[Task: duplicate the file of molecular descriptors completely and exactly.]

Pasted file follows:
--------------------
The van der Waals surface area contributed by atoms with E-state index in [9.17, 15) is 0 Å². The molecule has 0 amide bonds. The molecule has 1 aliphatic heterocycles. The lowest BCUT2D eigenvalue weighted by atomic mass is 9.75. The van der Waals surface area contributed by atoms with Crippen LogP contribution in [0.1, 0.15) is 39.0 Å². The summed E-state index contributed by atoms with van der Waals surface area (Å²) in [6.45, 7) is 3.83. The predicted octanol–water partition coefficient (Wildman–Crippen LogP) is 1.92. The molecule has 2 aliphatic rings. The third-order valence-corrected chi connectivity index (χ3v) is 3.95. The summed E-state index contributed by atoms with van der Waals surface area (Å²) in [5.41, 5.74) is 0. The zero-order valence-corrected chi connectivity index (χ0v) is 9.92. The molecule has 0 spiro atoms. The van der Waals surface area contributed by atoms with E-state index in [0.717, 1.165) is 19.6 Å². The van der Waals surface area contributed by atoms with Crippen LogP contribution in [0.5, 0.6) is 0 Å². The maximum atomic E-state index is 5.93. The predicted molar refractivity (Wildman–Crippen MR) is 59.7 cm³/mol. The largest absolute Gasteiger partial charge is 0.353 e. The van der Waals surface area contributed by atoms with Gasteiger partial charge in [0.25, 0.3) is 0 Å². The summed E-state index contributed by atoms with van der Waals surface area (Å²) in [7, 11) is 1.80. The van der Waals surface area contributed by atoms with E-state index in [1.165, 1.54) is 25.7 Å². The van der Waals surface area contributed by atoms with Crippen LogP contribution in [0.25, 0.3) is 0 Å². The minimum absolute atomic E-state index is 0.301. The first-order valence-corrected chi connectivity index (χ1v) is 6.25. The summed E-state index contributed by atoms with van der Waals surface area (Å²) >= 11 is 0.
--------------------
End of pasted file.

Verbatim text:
The van der Waals surface area contributed by atoms with E-state index in [9.17, 15) is 0 Å². The molecule has 0 amide bonds. The molecule has 1 aliphatic heterocycles. The lowest BCUT2D eigenvalue weighted by atomic mass is 9.75. The van der Waals surface area contributed by atoms with Crippen LogP contribution in [0.1, 0.15) is 39.0 Å². The summed E-state index contributed by atoms with van der Waals surface area (Å²) in [6.45, 7) is 3.83. The predicted octanol–water partition coefficient (Wildman–Crippen LogP) is 1.92. The molecule has 2 aliphatic rings. The third-order valence-corrected chi connectivity index (χ3v) is 3.95. The summed E-state index contributed by atoms with van der Waals surface area (Å²) in [5.41, 5.74) is 0. The zero-order valence-corrected chi connectivity index (χ0v) is 9.92. The molecule has 0 spiro atoms. The van der Waals surface area contributed by atoms with E-state index in [0.717, 1.165) is 19.6 Å². The van der Waals surface area contributed by atoms with Crippen LogP contribution in [0.5, 0.6) is 0 Å². The maximum atomic E-state index is 5.93. The predicted molar refractivity (Wildman–Crippen MR) is 59.7 cm³/mol. The largest absolute Gasteiger partial charge is 0.353 e. The van der Waals surface area contributed by atoms with Gasteiger partial charge in [0.25, 0.3) is 0 Å². The summed E-state index contributed by atoms with van der Waals surface area (Å²) in [7, 11) is 1.80. The van der Waals surface area contributed by atoms with E-state index in [1.165, 1.54) is 25.7 Å². The van der Waals surface area contributed by atoms with Crippen LogP contribution in [0.25, 0.3) is 0 Å². The minimum absolute atomic E-state index is 0.301. The first-order valence-corrected chi connectivity index (χ1v) is 6.25. The summed E-state index contributed by atoms with van der Waals surface area (Å²) >= 11 is 0.